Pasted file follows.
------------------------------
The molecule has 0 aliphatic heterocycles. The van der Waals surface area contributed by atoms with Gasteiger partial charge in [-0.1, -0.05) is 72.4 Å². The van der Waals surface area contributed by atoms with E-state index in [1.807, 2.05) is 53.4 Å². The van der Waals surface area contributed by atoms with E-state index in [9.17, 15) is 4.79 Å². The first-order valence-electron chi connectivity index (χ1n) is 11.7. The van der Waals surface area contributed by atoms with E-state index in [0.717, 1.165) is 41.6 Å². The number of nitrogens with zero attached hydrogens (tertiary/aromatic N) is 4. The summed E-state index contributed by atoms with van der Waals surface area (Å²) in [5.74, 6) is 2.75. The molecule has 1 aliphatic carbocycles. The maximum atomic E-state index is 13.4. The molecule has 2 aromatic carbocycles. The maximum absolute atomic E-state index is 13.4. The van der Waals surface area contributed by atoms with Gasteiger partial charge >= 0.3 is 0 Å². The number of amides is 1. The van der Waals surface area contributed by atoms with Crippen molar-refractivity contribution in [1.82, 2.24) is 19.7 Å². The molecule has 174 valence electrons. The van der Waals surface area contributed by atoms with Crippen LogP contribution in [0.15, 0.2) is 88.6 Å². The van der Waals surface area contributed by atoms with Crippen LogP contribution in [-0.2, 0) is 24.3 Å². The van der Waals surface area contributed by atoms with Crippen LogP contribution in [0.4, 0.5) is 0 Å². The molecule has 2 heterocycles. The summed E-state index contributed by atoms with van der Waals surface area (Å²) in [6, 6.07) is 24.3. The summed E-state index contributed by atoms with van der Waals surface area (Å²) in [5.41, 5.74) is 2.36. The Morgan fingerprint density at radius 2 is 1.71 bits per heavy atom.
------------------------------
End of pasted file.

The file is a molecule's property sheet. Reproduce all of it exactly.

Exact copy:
The molecule has 0 aliphatic heterocycles. The van der Waals surface area contributed by atoms with Gasteiger partial charge in [-0.1, -0.05) is 72.4 Å². The van der Waals surface area contributed by atoms with E-state index in [1.807, 2.05) is 53.4 Å². The van der Waals surface area contributed by atoms with E-state index in [9.17, 15) is 4.79 Å². The first-order valence-electron chi connectivity index (χ1n) is 11.7. The van der Waals surface area contributed by atoms with E-state index in [0.717, 1.165) is 41.6 Å². The number of nitrogens with zero attached hydrogens (tertiary/aromatic N) is 4. The summed E-state index contributed by atoms with van der Waals surface area (Å²) in [5.74, 6) is 2.75. The molecule has 1 aliphatic carbocycles. The maximum atomic E-state index is 13.4. The molecule has 2 aromatic carbocycles. The maximum absolute atomic E-state index is 13.4. The van der Waals surface area contributed by atoms with Gasteiger partial charge >= 0.3 is 0 Å². The number of amides is 1. The van der Waals surface area contributed by atoms with Crippen molar-refractivity contribution in [1.82, 2.24) is 19.7 Å². The molecule has 174 valence electrons. The van der Waals surface area contributed by atoms with Crippen LogP contribution in [0.15, 0.2) is 88.6 Å². The van der Waals surface area contributed by atoms with Crippen LogP contribution in [-0.2, 0) is 24.3 Å². The van der Waals surface area contributed by atoms with Crippen LogP contribution in [0.4, 0.5) is 0 Å². The molecule has 2 heterocycles. The summed E-state index contributed by atoms with van der Waals surface area (Å²) in [6, 6.07) is 24.3. The summed E-state index contributed by atoms with van der Waals surface area (Å²) in [5.41, 5.74) is 2.36. The Morgan fingerprint density at radius 2 is 1.71 bits per heavy atom.